Hormones such as glucocorticoids and androgens enable animals to respond adaptively to environmental stressors. For this reason, circulating glucocorticoids became a popular biomarker for estimating the quality of an environment, and circulating androgens are frequently used to indicate social dominance. Here, we show that access to thermal resources influence the hormones and behavior of male lizards (Sceloporus jarrovi). We exposed isolated and paired males to different thermal landscapes, ranging from one large patch of shade to sixteen smaller patches. Both the presence of a competitor and the patchiness of the thermal environment influenced hormone concentrations and movement patterns. When shade was concentrated in space, paired lizards competed more aggressively and circulated more corticosterone. Even without competitors, lizards circulated more corticosterone in landscapes with fewer patches of shade. Conversely, shifts in circulating testosterone depended only on the relative body size of a lizard; when paired, large males and small males circulated more and less testosterone, respectively. Furthermore, isolated males moved the farthest and covered the most area when shade was concentrated in a single patch, but paired males did the opposite. Because the total area of shade in each landscape was the same, these hormonal and behavioral responses of lizards reflect the ability to access shade. Thus, circulating glucocorticoids should reflect the thermal quality of an environment when researchers have controlled for other factors. Moreover, a theory of stress during thermoregulation would help ecologists anticipate physiological and behavioral responses to changing climates.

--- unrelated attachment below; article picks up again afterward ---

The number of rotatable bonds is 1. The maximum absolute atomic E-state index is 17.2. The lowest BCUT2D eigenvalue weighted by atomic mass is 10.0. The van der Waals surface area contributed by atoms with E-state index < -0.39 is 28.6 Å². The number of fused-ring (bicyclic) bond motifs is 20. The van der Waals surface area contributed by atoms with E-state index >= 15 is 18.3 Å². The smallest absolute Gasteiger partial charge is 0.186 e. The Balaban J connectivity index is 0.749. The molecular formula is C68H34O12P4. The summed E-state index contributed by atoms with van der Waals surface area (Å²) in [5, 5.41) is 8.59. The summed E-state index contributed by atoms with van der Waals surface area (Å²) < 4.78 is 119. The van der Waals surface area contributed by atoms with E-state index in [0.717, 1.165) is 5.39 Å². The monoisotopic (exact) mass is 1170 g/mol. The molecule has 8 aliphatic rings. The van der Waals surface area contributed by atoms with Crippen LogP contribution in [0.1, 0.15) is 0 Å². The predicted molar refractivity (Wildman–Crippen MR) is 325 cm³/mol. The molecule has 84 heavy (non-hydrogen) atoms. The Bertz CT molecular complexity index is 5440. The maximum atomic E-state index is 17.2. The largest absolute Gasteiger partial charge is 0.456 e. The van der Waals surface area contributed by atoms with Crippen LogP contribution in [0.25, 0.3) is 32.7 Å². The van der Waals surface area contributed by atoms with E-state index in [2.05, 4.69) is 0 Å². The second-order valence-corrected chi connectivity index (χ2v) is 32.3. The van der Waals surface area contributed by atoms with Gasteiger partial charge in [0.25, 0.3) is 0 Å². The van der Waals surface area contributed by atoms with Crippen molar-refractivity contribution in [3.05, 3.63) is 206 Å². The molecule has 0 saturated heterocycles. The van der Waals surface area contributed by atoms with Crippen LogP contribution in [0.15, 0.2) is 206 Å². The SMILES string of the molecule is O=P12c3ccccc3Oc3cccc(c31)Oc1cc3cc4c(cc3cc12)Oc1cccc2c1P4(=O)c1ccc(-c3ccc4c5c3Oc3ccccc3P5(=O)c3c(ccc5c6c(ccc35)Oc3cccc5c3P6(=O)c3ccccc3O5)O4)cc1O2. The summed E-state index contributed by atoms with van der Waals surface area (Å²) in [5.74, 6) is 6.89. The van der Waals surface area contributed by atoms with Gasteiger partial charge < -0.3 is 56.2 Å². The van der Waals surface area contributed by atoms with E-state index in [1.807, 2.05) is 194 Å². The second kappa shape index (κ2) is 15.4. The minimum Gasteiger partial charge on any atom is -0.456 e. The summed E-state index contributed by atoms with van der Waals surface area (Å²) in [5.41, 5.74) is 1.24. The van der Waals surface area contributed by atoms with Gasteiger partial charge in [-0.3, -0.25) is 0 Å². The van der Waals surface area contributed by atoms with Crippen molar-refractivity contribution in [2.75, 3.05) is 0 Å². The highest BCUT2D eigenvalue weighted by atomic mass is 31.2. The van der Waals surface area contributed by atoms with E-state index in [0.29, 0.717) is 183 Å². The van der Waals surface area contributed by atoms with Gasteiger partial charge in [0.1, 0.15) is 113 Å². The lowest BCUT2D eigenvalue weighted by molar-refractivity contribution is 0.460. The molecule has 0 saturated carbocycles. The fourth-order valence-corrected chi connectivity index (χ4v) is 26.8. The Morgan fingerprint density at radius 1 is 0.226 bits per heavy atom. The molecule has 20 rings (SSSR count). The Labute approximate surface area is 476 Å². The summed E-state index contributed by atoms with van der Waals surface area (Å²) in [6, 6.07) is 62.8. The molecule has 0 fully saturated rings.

- Thermal stress
ASJC Scopus subject areas
- Endocrine and Autonomic Systems
- Behavioral Neuroscience